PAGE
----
3. Consent: It's important to note that consent obtained through force, fraud, or coercion is not valid consent. However, it may be a defense if it can be shown the victim consented of his or her own free will.
  4. Mistake of fact: If you can show that you mistakenly believed that the victim was not being trafficked, this may be a defense to human trafficking. However, this defense requires a showing that your mistake was reasonable under the circumstances.
  5. Entrapment: If you were induced to commit the crime of human trafficking by law enforcement, you may be able to claim entrapment as a defense.
  6. No actual deprivation: If you can show that the victim had an unwarranted or unreasonable belief that he or she was forced or defrauded into the situation you may rely on evidence showing this as a defense.

The offense of human trafficking encompasses a number of scenarios and for every circumstance, an experienced human trafficking defense attorney is often able to identify an effective defense. Even if the defense does not exonerate the criminal act entirely, it can offer enough ambiguity to the elements of the charge that the prosecution is willing to negotiate charges on a lesser crime. Sometimes the defense is enough to convince the prosecution to drop the charges altogether.


Human trafficking is a penalty in all circumstances. The penalties vary depending on the circumstances of the crime. In any case, penalties can be very severe. That is why it is imperative to consult with an Orange County criminal defense attorney experienced in human trafficking defense immediately upon being investigated for or charged with this crime.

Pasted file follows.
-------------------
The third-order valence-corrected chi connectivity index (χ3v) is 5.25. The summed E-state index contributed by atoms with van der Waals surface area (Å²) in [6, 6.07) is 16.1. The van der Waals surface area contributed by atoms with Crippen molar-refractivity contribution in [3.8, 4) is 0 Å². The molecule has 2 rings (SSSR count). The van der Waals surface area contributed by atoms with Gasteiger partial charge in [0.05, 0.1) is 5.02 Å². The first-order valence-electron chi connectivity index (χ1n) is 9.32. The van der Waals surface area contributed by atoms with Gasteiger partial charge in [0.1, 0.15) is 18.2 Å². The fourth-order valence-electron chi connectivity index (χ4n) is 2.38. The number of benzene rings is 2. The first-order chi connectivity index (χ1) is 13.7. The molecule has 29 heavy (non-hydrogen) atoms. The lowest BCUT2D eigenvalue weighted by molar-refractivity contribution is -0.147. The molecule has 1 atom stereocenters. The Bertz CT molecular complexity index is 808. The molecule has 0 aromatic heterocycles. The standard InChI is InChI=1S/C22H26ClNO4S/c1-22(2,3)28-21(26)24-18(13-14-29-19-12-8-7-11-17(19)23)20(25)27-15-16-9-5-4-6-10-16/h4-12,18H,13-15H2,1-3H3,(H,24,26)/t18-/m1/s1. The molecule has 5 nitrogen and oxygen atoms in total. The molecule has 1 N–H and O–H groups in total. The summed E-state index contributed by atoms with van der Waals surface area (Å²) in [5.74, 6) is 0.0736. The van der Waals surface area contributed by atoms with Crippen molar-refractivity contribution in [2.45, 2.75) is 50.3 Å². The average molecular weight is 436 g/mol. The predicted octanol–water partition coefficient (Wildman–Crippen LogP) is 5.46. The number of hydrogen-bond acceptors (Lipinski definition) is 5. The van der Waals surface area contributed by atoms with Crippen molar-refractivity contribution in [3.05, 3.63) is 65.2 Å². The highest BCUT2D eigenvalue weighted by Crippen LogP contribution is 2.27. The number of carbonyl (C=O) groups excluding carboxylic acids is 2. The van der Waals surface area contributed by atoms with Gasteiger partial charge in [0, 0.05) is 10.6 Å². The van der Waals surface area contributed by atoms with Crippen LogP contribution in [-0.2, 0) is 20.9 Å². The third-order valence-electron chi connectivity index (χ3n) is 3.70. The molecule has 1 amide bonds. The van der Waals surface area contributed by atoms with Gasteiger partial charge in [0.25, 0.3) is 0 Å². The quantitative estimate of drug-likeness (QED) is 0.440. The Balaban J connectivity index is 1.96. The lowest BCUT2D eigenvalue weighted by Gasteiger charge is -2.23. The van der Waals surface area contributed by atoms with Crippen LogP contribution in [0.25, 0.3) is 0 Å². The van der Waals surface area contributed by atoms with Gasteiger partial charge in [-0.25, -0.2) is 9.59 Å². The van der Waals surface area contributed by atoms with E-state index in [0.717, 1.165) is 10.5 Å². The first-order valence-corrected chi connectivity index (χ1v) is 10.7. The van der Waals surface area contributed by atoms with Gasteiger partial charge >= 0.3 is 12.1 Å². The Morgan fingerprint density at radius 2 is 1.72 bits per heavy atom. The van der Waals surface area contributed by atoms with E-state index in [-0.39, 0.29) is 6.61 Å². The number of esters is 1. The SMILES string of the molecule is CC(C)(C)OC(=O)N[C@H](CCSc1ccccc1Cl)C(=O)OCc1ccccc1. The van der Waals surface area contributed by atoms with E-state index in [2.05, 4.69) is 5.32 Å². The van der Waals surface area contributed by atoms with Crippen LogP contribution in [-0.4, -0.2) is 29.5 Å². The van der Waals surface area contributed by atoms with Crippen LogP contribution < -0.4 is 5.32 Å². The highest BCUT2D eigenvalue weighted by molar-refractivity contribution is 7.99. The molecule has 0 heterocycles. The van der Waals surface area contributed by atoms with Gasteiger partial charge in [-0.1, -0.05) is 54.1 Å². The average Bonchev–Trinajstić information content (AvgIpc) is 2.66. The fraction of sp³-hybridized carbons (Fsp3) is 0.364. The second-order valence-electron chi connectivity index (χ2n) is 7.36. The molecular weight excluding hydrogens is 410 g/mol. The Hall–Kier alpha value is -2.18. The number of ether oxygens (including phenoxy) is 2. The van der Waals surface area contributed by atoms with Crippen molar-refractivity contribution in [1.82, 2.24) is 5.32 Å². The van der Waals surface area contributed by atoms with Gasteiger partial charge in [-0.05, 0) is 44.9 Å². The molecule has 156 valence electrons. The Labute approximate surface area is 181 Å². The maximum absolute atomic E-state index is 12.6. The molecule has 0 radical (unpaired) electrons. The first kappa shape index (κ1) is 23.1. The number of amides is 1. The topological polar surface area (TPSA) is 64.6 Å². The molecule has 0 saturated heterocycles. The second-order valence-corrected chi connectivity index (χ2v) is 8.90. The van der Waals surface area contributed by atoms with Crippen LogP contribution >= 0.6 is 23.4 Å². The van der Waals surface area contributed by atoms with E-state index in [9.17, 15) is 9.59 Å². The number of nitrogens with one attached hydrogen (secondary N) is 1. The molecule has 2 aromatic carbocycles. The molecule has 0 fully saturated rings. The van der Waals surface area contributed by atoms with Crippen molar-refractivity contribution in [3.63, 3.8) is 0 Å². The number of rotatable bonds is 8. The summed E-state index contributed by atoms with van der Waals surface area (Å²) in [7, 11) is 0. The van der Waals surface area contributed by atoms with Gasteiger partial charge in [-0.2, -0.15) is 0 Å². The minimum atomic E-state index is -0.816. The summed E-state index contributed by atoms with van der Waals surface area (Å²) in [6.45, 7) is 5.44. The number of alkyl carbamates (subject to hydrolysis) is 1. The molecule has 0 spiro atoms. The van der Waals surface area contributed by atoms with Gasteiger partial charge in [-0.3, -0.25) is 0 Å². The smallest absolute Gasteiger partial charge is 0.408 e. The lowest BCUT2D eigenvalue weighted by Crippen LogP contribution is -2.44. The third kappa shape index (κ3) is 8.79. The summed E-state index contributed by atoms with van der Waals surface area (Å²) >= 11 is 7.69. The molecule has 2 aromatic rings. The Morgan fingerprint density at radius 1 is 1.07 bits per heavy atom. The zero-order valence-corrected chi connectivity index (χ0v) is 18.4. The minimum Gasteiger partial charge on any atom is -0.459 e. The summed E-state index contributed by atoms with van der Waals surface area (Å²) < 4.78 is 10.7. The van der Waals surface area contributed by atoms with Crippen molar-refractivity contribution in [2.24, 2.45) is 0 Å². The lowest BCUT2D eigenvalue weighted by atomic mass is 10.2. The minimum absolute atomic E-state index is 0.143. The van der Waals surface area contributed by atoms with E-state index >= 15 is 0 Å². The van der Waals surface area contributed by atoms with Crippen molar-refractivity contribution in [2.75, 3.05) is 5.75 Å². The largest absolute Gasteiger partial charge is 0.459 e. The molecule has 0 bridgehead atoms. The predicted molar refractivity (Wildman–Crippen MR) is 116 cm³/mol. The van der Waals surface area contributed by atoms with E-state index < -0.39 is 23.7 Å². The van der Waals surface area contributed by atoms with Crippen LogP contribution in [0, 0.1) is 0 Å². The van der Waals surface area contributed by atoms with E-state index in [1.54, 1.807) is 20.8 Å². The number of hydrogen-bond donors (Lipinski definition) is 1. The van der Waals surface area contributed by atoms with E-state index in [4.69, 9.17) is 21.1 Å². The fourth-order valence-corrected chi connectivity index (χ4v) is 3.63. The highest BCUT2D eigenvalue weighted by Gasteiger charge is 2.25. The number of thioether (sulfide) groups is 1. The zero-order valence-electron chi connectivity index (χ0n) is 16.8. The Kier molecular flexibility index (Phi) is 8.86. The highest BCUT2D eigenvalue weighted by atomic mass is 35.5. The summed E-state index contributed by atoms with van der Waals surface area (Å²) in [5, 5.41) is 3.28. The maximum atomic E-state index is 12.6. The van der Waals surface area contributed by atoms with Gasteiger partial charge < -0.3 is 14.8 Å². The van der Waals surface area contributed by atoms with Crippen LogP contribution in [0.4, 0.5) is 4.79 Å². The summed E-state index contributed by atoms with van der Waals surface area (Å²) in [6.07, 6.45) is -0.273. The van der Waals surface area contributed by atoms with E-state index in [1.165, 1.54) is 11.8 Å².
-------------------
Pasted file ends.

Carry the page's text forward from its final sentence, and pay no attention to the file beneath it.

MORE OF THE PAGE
Under California law, a conviction for human trafficking can result in a sentence to state prison for up to twenty years. The exact penalty will depend on the circumstances of the offense, such as the age of the victim, the type of labor or services obtained, and whether the offense involved violence or coercion.

Individuals who are convicted of human trafficking in California are also required to register as sex offenders for life if the offense involves sex trafficking.

Human trafficking that involves a minor who is induced or persuaded (or event the attempt to induce or persuade the minor) to engage in prostitution carries higher penalties and can result in a sentence of life imprisonment if the offense involves “force, fear, fraud, deceit, coercion, violence, duress, menace, or threat of unlawful injury to the victim or to another person.” (Penal Code section 236.1(c).)

A conviction also carries substantial financial penalties, with fines of up to one million dollars. In addition to the criminal financial penalties, individuals who are convicted of human trafficking may also face civil lawsuits from their victims. These lawsuits can seek compensation for damages such as lost wages, medical expenses, and emotional distress. The court may order the civil penalties in an amount up to three times the damages suffered by the victim.


Attorney William Weinberg has defended individuals accused of crimes, including human trafficking and related offenses, for over 30 years. His goal is to obtain the best possible outcome for his clients through a diligent and vigorous defense. He invites you to contact him for a complimentary consultation for a review of the charges against you. He will advise you of your potential defense options and if you decide to hire him, will offer you a payment plan that works with your budget. He may be reached at his Irvine office by calling (949) 474-8008 or by emailing him at